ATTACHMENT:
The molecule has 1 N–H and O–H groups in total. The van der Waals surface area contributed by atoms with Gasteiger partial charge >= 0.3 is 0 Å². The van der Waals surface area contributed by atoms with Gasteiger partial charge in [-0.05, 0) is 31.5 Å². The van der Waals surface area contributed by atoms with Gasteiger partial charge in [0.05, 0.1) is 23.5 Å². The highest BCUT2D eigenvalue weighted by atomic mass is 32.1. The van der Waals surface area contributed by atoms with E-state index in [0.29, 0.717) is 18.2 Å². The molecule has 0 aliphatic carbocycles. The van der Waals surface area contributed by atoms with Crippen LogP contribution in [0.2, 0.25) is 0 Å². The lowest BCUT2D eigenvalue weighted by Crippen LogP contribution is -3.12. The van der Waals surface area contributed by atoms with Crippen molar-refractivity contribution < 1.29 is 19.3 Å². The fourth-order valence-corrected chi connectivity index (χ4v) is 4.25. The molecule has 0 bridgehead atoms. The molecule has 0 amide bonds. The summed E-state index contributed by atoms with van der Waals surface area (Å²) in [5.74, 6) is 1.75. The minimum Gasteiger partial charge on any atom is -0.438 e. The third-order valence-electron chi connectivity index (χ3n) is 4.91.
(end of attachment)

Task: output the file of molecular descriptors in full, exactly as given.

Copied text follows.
The molecule has 1 N–H and O–H groups in total. The van der Waals surface area contributed by atoms with Gasteiger partial charge >= 0.3 is 0 Å². The van der Waals surface area contributed by atoms with Gasteiger partial charge in [-0.05, 0) is 31.5 Å². The van der Waals surface area contributed by atoms with Gasteiger partial charge in [0.05, 0.1) is 23.5 Å². The highest BCUT2D eigenvalue weighted by atomic mass is 32.1. The van der Waals surface area contributed by atoms with E-state index in [0.29, 0.717) is 18.2 Å². The molecule has 0 aliphatic carbocycles. The van der Waals surface area contributed by atoms with Crippen LogP contribution in [0.2, 0.25) is 0 Å². The lowest BCUT2D eigenvalue weighted by Crippen LogP contribution is -3.12. The van der Waals surface area contributed by atoms with Crippen molar-refractivity contribution < 1.29 is 19.3 Å². The fourth-order valence-corrected chi connectivity index (χ4v) is 4.25. The molecule has 0 bridgehead atoms. The molecule has 0 amide bonds. The summed E-state index contributed by atoms with van der Waals surface area (Å²) in [5.74, 6) is 1.75. The minimum Gasteiger partial charge on any atom is -0.438 e. The third-order valence-electron chi connectivity index (χ3n) is 4.91.